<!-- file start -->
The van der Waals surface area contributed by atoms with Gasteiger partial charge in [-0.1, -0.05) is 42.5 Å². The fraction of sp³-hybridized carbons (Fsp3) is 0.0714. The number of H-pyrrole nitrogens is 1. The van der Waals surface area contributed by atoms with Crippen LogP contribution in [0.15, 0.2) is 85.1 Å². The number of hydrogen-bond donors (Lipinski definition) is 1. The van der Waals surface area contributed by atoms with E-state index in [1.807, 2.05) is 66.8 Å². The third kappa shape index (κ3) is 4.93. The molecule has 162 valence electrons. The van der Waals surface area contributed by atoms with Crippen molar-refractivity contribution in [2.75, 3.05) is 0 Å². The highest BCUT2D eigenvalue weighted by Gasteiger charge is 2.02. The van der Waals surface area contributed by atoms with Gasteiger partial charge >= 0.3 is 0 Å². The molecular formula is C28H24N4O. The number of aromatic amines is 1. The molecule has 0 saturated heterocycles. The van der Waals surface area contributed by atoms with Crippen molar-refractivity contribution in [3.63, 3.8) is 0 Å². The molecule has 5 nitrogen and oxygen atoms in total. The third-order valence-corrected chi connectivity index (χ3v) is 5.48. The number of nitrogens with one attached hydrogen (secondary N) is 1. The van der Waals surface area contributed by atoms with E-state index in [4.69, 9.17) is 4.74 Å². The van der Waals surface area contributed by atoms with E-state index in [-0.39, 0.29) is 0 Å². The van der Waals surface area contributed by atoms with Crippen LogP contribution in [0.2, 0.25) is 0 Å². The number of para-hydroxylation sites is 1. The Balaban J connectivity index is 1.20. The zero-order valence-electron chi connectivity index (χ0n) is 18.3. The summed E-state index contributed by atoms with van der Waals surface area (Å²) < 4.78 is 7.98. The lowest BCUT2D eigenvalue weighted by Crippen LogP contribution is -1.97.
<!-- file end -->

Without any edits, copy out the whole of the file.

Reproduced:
The van der Waals surface area contributed by atoms with Gasteiger partial charge in [-0.1, -0.05) is 42.5 Å². The fraction of sp³-hybridized carbons (Fsp3) is 0.0714. The number of H-pyrrole nitrogens is 1. The van der Waals surface area contributed by atoms with Crippen LogP contribution in [0.15, 0.2) is 85.1 Å². The number of hydrogen-bond donors (Lipinski definition) is 1. The van der Waals surface area contributed by atoms with E-state index in [1.807, 2.05) is 66.8 Å². The third kappa shape index (κ3) is 4.93. The molecule has 162 valence electrons. The van der Waals surface area contributed by atoms with Crippen molar-refractivity contribution in [2.75, 3.05) is 0 Å². The highest BCUT2D eigenvalue weighted by Gasteiger charge is 2.02. The van der Waals surface area contributed by atoms with Gasteiger partial charge >= 0.3 is 0 Å². The molecular formula is C28H24N4O. The number of aromatic amines is 1. The molecule has 0 saturated heterocycles. The van der Waals surface area contributed by atoms with Crippen molar-refractivity contribution in [3.63, 3.8) is 0 Å². The molecule has 5 nitrogen and oxygen atoms in total. The third-order valence-corrected chi connectivity index (χ3v) is 5.48. The number of nitrogens with one attached hydrogen (secondary N) is 1. The van der Waals surface area contributed by atoms with E-state index in [4.69, 9.17) is 4.74 Å². The van der Waals surface area contributed by atoms with E-state index in [-0.39, 0.29) is 0 Å². The van der Waals surface area contributed by atoms with Crippen LogP contribution in [0.2, 0.25) is 0 Å². The number of para-hydroxylation sites is 1. The Balaban J connectivity index is 1.20. The zero-order valence-electron chi connectivity index (χ0n) is 18.3. The summed E-state index contributed by atoms with van der Waals surface area (Å²) < 4.78 is 7.98. The lowest BCUT2D eigenvalue weighted by Crippen LogP contribution is -1.97.